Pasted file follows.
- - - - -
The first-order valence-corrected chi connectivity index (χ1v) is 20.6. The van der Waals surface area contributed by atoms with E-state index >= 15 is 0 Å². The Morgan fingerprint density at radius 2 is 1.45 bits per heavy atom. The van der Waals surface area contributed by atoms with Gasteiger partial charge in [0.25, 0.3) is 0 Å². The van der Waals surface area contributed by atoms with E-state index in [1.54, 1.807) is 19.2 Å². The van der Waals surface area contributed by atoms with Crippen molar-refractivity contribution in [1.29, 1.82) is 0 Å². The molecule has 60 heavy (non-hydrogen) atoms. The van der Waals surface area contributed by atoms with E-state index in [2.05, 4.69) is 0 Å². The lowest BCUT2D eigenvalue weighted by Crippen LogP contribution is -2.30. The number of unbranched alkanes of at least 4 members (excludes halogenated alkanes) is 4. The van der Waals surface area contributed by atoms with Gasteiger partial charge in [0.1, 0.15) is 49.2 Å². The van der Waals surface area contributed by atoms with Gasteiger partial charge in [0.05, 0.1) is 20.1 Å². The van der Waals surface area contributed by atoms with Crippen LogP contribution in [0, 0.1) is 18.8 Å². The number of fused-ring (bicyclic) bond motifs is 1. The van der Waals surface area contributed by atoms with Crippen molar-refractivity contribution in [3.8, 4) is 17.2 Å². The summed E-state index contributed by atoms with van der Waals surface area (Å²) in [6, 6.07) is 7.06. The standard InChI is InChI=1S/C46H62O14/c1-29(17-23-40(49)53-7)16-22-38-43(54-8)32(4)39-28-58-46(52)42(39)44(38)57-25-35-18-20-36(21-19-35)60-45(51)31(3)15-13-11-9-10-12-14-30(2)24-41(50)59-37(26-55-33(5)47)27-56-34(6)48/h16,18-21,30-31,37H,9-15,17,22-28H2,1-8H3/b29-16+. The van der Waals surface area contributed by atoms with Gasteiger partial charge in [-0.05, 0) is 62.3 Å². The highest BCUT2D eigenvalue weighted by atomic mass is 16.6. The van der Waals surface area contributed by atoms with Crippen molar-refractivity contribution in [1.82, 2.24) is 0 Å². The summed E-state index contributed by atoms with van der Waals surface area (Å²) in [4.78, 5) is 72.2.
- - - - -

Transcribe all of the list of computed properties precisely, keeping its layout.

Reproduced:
The first-order valence-corrected chi connectivity index (χ1v) is 20.6. The van der Waals surface area contributed by atoms with E-state index >= 15 is 0 Å². The Morgan fingerprint density at radius 2 is 1.45 bits per heavy atom. The van der Waals surface area contributed by atoms with Gasteiger partial charge in [0.25, 0.3) is 0 Å². The van der Waals surface area contributed by atoms with E-state index in [1.54, 1.807) is 19.2 Å². The van der Waals surface area contributed by atoms with Crippen molar-refractivity contribution in [1.29, 1.82) is 0 Å². The molecule has 60 heavy (non-hydrogen) atoms. The van der Waals surface area contributed by atoms with E-state index in [2.05, 4.69) is 0 Å². The lowest BCUT2D eigenvalue weighted by Crippen LogP contribution is -2.30. The number of unbranched alkanes of at least 4 members (excludes halogenated alkanes) is 4. The van der Waals surface area contributed by atoms with Gasteiger partial charge in [0.1, 0.15) is 49.2 Å². The van der Waals surface area contributed by atoms with Gasteiger partial charge in [0.05, 0.1) is 20.1 Å². The van der Waals surface area contributed by atoms with Crippen LogP contribution in [0, 0.1) is 18.8 Å². The number of fused-ring (bicyclic) bond motifs is 1. The van der Waals surface area contributed by atoms with Crippen molar-refractivity contribution in [3.8, 4) is 17.2 Å². The summed E-state index contributed by atoms with van der Waals surface area (Å²) in [6, 6.07) is 7.06. The standard InChI is InChI=1S/C46H62O14/c1-29(17-23-40(49)53-7)16-22-38-43(54-8)32(4)39-28-58-46(52)42(39)44(38)57-25-35-18-20-36(21-19-35)60-45(51)31(3)15-13-11-9-10-12-14-30(2)24-41(50)59-37(26-55-33(5)47)27-56-34(6)48/h16,18-21,30-31,37H,9-15,17,22-28H2,1-8H3/b29-16+. The van der Waals surface area contributed by atoms with Gasteiger partial charge in [-0.05, 0) is 62.3 Å². The highest BCUT2D eigenvalue weighted by atomic mass is 16.6. The van der Waals surface area contributed by atoms with Crippen molar-refractivity contribution in [1.82, 2.24) is 0 Å². The summed E-state index contributed by atoms with van der Waals surface area (Å²) in [4.78, 5) is 72.2.